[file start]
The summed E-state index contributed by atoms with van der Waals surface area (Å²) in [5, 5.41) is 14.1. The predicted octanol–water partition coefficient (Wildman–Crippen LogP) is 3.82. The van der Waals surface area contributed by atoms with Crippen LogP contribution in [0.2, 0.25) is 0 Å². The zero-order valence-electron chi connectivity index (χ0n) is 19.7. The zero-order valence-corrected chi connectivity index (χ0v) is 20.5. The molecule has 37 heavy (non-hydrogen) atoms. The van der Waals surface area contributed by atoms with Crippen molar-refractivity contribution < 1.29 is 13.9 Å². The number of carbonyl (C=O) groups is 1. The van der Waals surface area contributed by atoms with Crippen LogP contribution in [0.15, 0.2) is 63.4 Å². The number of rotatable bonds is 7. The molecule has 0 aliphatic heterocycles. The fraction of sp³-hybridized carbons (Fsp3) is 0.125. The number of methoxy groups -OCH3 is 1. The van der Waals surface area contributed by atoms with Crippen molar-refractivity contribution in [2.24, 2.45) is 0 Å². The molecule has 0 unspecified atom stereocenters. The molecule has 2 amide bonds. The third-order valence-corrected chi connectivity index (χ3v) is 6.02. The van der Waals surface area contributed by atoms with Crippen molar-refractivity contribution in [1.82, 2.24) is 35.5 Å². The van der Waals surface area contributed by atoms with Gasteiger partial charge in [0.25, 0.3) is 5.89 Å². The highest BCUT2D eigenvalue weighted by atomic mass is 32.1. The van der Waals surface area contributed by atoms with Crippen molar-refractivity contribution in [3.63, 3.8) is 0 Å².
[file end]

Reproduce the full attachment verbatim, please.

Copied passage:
The summed E-state index contributed by atoms with van der Waals surface area (Å²) in [5, 5.41) is 14.1. The predicted octanol–water partition coefficient (Wildman–Crippen LogP) is 3.82. The van der Waals surface area contributed by atoms with Crippen LogP contribution in [0.2, 0.25) is 0 Å². The zero-order valence-electron chi connectivity index (χ0n) is 19.7. The zero-order valence-corrected chi connectivity index (χ0v) is 20.5. The molecule has 37 heavy (non-hydrogen) atoms. The van der Waals surface area contributed by atoms with Crippen molar-refractivity contribution < 1.29 is 13.9 Å². The number of carbonyl (C=O) groups is 1. The van der Waals surface area contributed by atoms with Crippen LogP contribution in [0.15, 0.2) is 63.4 Å². The number of rotatable bonds is 7. The molecule has 0 aliphatic heterocycles. The fraction of sp³-hybridized carbons (Fsp3) is 0.125. The number of methoxy groups -OCH3 is 1. The van der Waals surface area contributed by atoms with Crippen molar-refractivity contribution in [2.24, 2.45) is 0 Å². The molecule has 0 unspecified atom stereocenters. The molecule has 2 amide bonds. The third-order valence-corrected chi connectivity index (χ3v) is 6.02. The van der Waals surface area contributed by atoms with Crippen molar-refractivity contribution in [1.82, 2.24) is 35.5 Å². The van der Waals surface area contributed by atoms with Gasteiger partial charge in [0.25, 0.3) is 5.89 Å². The highest BCUT2D eigenvalue weighted by atomic mass is 32.1. The van der Waals surface area contributed by atoms with Crippen molar-refractivity contribution in [3.63, 3.8) is 0 Å².